The New York imam leading efforts to build an Islamic centre near the World Trade Center site says plans by a small US church to burn Korans would have sparked "a disaster".
Feisal Abdul Rauf told ABC News that the event - now called off - would have "strengthened radicals".
Rallies for and against the proposed centre marred the 9/11 commemorations.
Meanwhile, two people died in eastern Afghanistan as protests sparked by the threatened book burning continued.
Security forces opened fire when some demonstrators tried to storm the district governor's office in Baraki Barak, in Logar province, on Sunday.
Protests have erupted across the Muslim world since Florida Pastor Terry Jones announced plans to burn Korans outside his church to mark the 9/11 attacks.
Mr Jones said he cancelled the event because those behind the Islamic centre near Ground Zero had agreed to relocate it - a claim denied by Mr Rauf.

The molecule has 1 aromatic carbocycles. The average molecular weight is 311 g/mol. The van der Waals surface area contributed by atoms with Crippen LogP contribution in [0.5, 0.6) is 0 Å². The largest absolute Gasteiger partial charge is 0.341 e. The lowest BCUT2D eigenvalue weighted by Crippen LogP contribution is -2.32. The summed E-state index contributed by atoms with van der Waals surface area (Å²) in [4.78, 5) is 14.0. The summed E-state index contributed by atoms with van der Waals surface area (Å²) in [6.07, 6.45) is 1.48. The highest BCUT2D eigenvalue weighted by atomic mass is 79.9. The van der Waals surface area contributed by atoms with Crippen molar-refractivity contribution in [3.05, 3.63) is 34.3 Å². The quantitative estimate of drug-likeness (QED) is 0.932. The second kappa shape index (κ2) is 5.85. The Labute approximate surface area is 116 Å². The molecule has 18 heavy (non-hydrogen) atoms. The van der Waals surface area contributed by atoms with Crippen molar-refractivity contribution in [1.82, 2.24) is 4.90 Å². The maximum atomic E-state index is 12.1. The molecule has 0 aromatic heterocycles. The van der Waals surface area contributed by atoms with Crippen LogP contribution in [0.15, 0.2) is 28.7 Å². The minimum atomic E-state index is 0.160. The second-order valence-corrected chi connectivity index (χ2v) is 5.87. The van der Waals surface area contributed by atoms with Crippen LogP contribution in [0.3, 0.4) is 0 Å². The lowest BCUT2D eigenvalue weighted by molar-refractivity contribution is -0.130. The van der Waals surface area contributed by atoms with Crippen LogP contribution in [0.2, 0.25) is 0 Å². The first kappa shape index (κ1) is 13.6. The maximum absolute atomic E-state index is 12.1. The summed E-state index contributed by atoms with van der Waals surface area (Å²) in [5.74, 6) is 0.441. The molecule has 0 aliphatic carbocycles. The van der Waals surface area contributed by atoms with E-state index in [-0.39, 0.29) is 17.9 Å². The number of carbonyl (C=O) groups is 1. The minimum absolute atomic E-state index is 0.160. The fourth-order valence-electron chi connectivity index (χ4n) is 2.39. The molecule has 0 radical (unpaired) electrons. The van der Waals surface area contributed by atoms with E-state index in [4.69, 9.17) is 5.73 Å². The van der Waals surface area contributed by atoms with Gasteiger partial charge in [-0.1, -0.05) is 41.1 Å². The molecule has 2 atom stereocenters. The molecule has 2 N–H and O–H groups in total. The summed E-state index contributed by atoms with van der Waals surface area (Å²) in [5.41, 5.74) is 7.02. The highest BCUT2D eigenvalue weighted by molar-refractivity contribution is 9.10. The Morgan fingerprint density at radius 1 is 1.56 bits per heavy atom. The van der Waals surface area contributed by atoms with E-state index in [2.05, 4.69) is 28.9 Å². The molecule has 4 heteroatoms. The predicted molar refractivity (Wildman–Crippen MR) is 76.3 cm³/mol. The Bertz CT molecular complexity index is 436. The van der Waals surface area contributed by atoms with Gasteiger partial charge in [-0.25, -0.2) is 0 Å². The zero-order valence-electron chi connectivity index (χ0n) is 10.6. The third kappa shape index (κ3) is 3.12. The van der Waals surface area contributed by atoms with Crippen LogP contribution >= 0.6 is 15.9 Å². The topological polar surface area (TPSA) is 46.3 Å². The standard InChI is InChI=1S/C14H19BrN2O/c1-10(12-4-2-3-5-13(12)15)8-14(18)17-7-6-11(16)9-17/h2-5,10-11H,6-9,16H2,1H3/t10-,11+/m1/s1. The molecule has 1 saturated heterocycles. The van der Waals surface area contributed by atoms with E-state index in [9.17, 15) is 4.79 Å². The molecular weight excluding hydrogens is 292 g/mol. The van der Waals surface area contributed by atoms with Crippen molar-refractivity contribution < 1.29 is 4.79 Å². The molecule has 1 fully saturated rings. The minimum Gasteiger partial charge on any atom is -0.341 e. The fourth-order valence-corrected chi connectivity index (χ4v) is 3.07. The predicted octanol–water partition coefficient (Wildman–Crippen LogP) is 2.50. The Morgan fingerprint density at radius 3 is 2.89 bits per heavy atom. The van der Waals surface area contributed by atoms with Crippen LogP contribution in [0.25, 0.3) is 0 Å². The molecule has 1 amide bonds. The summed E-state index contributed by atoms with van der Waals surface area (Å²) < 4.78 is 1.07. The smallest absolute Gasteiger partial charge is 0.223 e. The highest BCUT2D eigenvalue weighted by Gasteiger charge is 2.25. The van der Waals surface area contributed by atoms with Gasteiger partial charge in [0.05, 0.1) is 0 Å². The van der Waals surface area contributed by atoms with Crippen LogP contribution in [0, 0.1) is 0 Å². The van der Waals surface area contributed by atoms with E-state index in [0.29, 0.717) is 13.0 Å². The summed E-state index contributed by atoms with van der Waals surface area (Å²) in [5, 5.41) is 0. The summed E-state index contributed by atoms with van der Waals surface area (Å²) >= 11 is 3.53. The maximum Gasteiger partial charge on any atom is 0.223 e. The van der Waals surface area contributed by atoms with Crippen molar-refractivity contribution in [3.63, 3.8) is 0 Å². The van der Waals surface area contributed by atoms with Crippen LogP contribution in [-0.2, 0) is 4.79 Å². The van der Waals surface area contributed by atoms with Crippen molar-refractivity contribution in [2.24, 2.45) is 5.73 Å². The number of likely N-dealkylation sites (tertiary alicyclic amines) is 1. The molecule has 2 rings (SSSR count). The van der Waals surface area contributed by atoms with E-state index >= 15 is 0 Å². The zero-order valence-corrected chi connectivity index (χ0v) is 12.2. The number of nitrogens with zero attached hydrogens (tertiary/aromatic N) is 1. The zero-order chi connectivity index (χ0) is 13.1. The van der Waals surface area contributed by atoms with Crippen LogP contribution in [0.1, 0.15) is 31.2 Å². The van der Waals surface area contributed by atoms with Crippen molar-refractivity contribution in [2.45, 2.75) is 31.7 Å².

"How can you equate the burning of any person's scripture with an attempt to build inter-faith dialogue?" Mr Rauf told ABC.
"This is a house with multi-faith partners, intended to work together towards building peace".
He said burning the Koran would have sparked "a disaster" in the Muslim world.
"It would have strengthened the radicals. It would have enhanced the possibility of terrorist acts against America and American interests," he said.
The group led by Mr Rauf hopes to turn an abandoned building into a community centre and prayer space.